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Am J Obstet Gynecol. 2017 Oct;217(4):434.e1-434.e10. doi: 10.1016/j.ajog.2017.07.006. Epub 2017 Jul 11.

Trends in end-of-life care and health care spending in women with uterine cancer.

Author information

1
Department of Obstetrics and Gynecology, Columbia University College of Physicians and Surgeons, New York, NY; New York Presbyterian Hospital, New York, NY.
2
Department of Obstetrics and Gynecology, Columbia University College of Physicians and Surgeons, New York, NY.
3
Department of Medicine, Columbia University College of Physicians and Surgeons, New York, NY; Herbert Irving Comprehensive Cancer Center, Columbia University College of Physicians and Surgeons, New York, NY; New York Presbyterian Hospital, New York, NY.
4
Department of Epidemiology, Joseph L. Mailman School of Public Health, Columbia University, New York, NY.
5
Department of Obstetrics and Gynecology, Columbia University College of Physicians and Surgeons, New York, NY; Herbert Irving Comprehensive Cancer Center, Columbia University College of Physicians and Surgeons, New York, NY; New York Presbyterian Hospital, New York, NY.
6
Department of Obstetrics and Gynecology, Columbia University College of Physicians and Surgeons, New York, NY; Herbert Irving Comprehensive Cancer Center, Columbia University College of Physicians and Surgeons, New York, NY; Department of Epidemiology, Joseph L. Mailman School of Public Health, Columbia University, New York, NY; New York Presbyterian Hospital, New York, NY.
7
Department of Medicine, Columbia University College of Physicians and Surgeons, New York, NY; Herbert Irving Comprehensive Cancer Center, Columbia University College of Physicians and Surgeons, New York, NY; Department of Epidemiology, Joseph L. Mailman School of Public Health, Columbia University, New York, NY; New York Presbyterian Hospital, New York, NY.
8
Department of Obstetrics and Gynecology, Columbia University College of Physicians and Surgeons, New York, NY; Department of Epidemiology, Joseph L. Mailman School of Public Health, Columbia University, New York, NY.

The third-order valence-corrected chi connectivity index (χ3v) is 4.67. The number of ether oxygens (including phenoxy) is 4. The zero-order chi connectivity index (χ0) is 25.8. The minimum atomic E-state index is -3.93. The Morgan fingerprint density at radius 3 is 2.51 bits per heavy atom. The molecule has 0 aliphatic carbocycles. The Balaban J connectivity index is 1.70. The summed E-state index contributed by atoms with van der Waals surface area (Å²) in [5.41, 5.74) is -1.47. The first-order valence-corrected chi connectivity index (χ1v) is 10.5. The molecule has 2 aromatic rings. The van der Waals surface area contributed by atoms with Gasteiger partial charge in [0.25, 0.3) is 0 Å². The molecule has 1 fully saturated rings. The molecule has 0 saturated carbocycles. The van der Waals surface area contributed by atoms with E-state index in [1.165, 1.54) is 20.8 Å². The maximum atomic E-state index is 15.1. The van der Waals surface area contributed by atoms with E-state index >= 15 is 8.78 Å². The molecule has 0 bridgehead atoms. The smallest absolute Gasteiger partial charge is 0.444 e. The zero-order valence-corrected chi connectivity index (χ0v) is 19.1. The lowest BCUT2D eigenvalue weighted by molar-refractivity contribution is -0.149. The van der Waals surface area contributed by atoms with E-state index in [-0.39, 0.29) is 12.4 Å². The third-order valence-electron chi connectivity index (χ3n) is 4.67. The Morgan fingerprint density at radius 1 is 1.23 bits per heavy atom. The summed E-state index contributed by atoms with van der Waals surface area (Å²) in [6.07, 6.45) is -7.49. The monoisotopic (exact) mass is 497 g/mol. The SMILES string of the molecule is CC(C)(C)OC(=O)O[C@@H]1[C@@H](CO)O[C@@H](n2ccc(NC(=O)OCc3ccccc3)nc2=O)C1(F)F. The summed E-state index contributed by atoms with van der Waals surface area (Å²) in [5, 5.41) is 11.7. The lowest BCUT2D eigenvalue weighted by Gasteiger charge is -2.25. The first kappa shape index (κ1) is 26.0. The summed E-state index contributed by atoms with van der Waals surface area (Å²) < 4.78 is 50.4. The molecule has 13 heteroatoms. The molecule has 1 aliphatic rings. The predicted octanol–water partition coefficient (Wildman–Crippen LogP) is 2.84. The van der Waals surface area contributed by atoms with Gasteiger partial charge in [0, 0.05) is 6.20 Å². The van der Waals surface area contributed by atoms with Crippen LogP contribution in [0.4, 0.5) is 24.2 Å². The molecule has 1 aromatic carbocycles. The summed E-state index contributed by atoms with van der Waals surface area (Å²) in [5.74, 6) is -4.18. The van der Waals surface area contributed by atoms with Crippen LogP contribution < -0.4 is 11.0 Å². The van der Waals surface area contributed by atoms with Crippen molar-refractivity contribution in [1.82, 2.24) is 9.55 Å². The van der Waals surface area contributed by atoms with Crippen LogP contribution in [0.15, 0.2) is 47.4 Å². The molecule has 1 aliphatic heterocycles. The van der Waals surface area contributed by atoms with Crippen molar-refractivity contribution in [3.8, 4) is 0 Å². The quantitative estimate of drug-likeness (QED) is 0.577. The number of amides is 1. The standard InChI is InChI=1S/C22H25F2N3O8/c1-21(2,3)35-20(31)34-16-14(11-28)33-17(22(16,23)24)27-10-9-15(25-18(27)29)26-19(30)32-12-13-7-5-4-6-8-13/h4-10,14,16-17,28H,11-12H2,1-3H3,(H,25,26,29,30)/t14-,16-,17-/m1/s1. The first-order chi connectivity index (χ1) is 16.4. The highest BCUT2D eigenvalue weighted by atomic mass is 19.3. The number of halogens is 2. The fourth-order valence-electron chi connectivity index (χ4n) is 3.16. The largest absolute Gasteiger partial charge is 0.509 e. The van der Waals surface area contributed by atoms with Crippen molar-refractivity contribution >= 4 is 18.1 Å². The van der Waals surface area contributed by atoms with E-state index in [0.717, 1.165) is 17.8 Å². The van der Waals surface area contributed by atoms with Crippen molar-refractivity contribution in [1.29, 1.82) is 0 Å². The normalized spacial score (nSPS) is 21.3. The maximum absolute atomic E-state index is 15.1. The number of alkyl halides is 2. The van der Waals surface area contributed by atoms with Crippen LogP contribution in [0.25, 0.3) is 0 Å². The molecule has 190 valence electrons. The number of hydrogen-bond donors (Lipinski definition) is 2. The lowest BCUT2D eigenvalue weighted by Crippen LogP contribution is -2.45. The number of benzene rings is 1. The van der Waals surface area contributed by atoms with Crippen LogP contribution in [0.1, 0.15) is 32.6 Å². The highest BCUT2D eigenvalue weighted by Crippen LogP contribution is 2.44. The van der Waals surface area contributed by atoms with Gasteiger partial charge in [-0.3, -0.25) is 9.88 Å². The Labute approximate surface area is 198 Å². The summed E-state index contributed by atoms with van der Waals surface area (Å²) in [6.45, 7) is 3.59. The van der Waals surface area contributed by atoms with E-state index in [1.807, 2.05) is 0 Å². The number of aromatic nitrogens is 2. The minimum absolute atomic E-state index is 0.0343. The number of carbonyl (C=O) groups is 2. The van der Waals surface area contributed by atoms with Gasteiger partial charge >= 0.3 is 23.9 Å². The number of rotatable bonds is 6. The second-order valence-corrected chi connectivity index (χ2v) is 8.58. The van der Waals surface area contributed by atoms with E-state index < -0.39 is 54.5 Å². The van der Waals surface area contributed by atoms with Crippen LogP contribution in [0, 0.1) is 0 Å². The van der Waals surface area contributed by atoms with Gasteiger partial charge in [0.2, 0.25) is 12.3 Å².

9
Department of Obstetrics and Gynecology, Columbia University College of Physicians and Surgeons, New York, NY; Herbert Irving Comprehensive Cancer Center, Columbia University College of Physicians and Surgeons, New York, NY; New York Presbyterian Hospital, New York, NY. Electronic address: jw2459@columbia.edu.

Abstract

BACKGROUND:

High-intensity care including hospitalizations, chemotherapy, and other interventions at the end of life is costly and often of little value for cancer patients. Little is known about patterns of end-of-life care and resource utilization for women with uterine cancer.

OBJECTIVE:

We examined the costs and predictors of aggressive end-of-life care for women with uterine cancer.

STUDY DESIGN:

In this observational cohort study the Surveillance, Epidemiology, and End Results-Medicare linked database was used to identify women age ≥65 years who died from uterine cancer from 2000 through 2011. Resource utilization in the last month of life including ≥2 hospital admissions, >1 emergency department visit, ≥1 intensive care unit admission, or use of chemotherapy in the last 14 days of life was examined. High-intensity care was defined as the occurrence of any of the above outcomes. Logistic regression models were developed to identify factors associated with high-intensity care. Total Medicare expenditures in the last month of life are reported.

RESULTS:

Of the 5873 patients identified, the majority had stage IV cancer (30.2%), were white (79.9%), and had endometrioid tumors (47.6%). High-intensity care was rendered to 42.5% of women. During the last month of life, 15.0% had ≥2 hospital admissions, 9.0% had a hospitalization >14 days, 15.3% had >1 emergency department visits, 18.3% had an intensive care unit admission, and 6.6% received chemotherapy in the last 14 days of life. The percentage of women who received high-intensity care was stable over the study period. Characteristics of younger age, black race, higher number of comorbidities, stage IV disease, residence in the eastern United States, and more recent diagnosis were associated with high-intensity care. The median Medicare payment during the last month of life was $7645. Total per beneficiary Medicare payments remained stable from $9656 (interquartile range $3190-15,890) in 2000 to $9208 (interquartile range $3309-18,554) by 2011. The median health care expenditure was 4 times as high for those who received high-intensity care compared to those who did not (median $16,173 vs $4099).

CONCLUSION:

Among women with uterine cancer, high-intensity care is common in the last month of life, associated with substantial monetary expenditures, and does not appear to be decreasing.

KEYWORDS:

cost; end of life; endometrial cancer; palliative care; uterine cancer

PMID:
28709581
PMCID:
PMC5614877
DOI:
10.1016/j.ajog.2017.07.006
[Indexed for MEDLINE]
Free PMC Article

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